Carol Burris writes about the latest news from the charter industry. This is the same company that Valerie Strauss wrote about, called “Entertainment Properties Trust.” It’s CEO, Dennis Brain, told an interviewer that charter schools were a sound investment, had long waiting lists, and were guaranteed government revenues.

But that rosy picture has dimmed. The long waiting lists are fictional. Charters are likely to close down suddenly. In some states, charter enrollment is declining. The REIT lost confidence in the future of charter schools and liquidated its charter school holdings.

Burris writes:

EPR Properties (NYSE:EPR) is a  triple net lease real estate investment trust (REIT). What that means is that it buys properties and then rents them with the tenant picking up costs like insurance, improvements, and all utilities. Therefore, every dollar EPR makes off the lease is profit. 

EPR used to love the charter sector. It would buy buildings and then rent them to charter schools. In 2017 it had 66 charter schools in its portfolio. By 2018, that number dropped to 60. 
 
EPR had a special relationship with Imagine Charter Schools. School House Finance, Imagine’s related organization, would buy the property. It would sell it to EPR. EPR would lease it back to School House, which would then lease it to one of Imagine’s charter schools at very high rates. 
 
EPR also had a special relationship with the for-profit charter management firm CSMI. It would buy their charter school’s buildings and then lease them to the schools.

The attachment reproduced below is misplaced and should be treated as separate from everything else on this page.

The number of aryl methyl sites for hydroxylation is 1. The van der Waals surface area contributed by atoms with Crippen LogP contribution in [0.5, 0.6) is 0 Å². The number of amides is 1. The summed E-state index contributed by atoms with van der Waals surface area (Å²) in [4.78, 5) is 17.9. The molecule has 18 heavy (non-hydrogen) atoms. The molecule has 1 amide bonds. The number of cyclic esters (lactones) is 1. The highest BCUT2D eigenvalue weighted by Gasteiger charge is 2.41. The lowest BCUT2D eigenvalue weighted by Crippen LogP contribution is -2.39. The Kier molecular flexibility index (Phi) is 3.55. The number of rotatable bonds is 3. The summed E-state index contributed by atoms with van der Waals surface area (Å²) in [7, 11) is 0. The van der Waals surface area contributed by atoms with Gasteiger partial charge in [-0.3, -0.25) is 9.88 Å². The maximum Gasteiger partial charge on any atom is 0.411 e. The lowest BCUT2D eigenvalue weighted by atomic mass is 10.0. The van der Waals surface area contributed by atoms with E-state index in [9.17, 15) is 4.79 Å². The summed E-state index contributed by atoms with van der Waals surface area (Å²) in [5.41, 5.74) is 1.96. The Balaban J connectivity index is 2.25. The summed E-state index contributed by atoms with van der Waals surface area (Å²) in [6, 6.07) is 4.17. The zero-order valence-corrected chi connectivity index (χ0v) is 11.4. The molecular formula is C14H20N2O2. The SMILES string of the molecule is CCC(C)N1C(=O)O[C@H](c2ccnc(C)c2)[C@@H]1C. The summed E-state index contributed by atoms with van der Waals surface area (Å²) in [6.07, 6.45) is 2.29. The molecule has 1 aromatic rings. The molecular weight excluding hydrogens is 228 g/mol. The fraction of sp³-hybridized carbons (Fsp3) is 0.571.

One of the CSMI schools wasCamden Community Charter School.  CSMI paid $300,000 to buy the land from the Camden Redevelopment Agency—the agency responsible for redevelopment efforts in the city. On April 9, 2013 CSMI sold the property to Education Capital Solutions LLC for $500,000, netting CSMI a two-week $200,000 profit.

Education Capital Solutions is the wholly owned subsidiary of Entertainment Properties Trust (EPR).  

In 2016 the school’s “operating lease” was $1,711,368. The next year it jumped to $1,871,506, which represents 17 percent of all school revenues. 

The school folded. But another charter came into the building for which the company could collect rent. 

Now EPR is getting out of the charter school business. It realized it was just too unstable. They have sold off their buildings to Rosemawr Management, LLC.

“Management cited competitive financing alternatives, which induced increasing earnings volatility of the charter school portfolio as the primary reason to sell it.  Additionally, the sell-off will improve overall rent coverage from 1.89x to 1.94x. ” 
Where is EPR going? It is going to start buying up casinos instead.